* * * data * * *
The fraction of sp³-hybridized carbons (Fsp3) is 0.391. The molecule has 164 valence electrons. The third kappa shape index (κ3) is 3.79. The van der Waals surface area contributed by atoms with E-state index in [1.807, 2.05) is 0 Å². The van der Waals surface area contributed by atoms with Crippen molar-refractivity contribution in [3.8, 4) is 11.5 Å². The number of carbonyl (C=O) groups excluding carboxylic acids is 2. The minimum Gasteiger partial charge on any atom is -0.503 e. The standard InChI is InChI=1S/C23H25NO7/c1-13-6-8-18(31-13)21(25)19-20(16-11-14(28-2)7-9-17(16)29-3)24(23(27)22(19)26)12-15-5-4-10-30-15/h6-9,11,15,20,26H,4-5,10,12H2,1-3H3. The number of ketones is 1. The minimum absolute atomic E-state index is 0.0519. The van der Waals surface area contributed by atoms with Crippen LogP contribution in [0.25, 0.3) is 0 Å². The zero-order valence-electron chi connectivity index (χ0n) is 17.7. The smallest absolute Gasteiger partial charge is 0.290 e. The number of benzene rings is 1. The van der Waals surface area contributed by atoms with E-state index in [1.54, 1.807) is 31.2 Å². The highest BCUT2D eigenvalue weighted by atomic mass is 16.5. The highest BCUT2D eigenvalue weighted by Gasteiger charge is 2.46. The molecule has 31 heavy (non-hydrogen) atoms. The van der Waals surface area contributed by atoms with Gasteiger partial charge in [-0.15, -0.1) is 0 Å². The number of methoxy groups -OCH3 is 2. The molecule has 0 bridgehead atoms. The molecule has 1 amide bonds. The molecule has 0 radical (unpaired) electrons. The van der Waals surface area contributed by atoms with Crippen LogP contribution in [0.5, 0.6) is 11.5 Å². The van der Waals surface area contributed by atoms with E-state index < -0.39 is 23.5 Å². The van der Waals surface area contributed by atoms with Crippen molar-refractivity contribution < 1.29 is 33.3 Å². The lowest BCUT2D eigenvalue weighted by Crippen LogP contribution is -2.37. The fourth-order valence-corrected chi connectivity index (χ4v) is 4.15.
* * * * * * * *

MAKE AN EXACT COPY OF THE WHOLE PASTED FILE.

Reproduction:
The fraction of sp³-hybridized carbons (Fsp3) is 0.391. The molecule has 164 valence electrons. The third kappa shape index (κ3) is 3.79. The van der Waals surface area contributed by atoms with E-state index in [1.807, 2.05) is 0 Å². The van der Waals surface area contributed by atoms with Crippen molar-refractivity contribution in [3.8, 4) is 11.5 Å². The number of carbonyl (C=O) groups excluding carboxylic acids is 2. The minimum Gasteiger partial charge on any atom is -0.503 e. The standard InChI is InChI=1S/C23H25NO7/c1-13-6-8-18(31-13)21(25)19-20(16-11-14(28-2)7-9-17(16)29-3)24(23(27)22(19)26)12-15-5-4-10-30-15/h6-9,11,15,20,26H,4-5,10,12H2,1-3H3. The number of ketones is 1. The minimum absolute atomic E-state index is 0.0519. The van der Waals surface area contributed by atoms with Crippen LogP contribution in [0.25, 0.3) is 0 Å². The zero-order valence-electron chi connectivity index (χ0n) is 17.7. The smallest absolute Gasteiger partial charge is 0.290 e. The number of benzene rings is 1. The van der Waals surface area contributed by atoms with E-state index in [1.54, 1.807) is 31.2 Å². The highest BCUT2D eigenvalue weighted by atomic mass is 16.5. The highest BCUT2D eigenvalue weighted by Gasteiger charge is 2.46. The molecule has 31 heavy (non-hydrogen) atoms. The van der Waals surface area contributed by atoms with Gasteiger partial charge in [-0.15, -0.1) is 0 Å². The number of methoxy groups -OCH3 is 2. The molecule has 0 bridgehead atoms. The molecule has 1 amide bonds. The molecule has 0 radical (unpaired) electrons. The van der Waals surface area contributed by atoms with Crippen LogP contribution in [0.5, 0.6) is 11.5 Å². The van der Waals surface area contributed by atoms with E-state index < -0.39 is 23.5 Å². The van der Waals surface area contributed by atoms with Crippen molar-refractivity contribution < 1.29 is 33.3 Å². The lowest BCUT2D eigenvalue weighted by Crippen LogP contribution is -2.37. The fourth-order valence-corrected chi connectivity index (χ4v) is 4.15.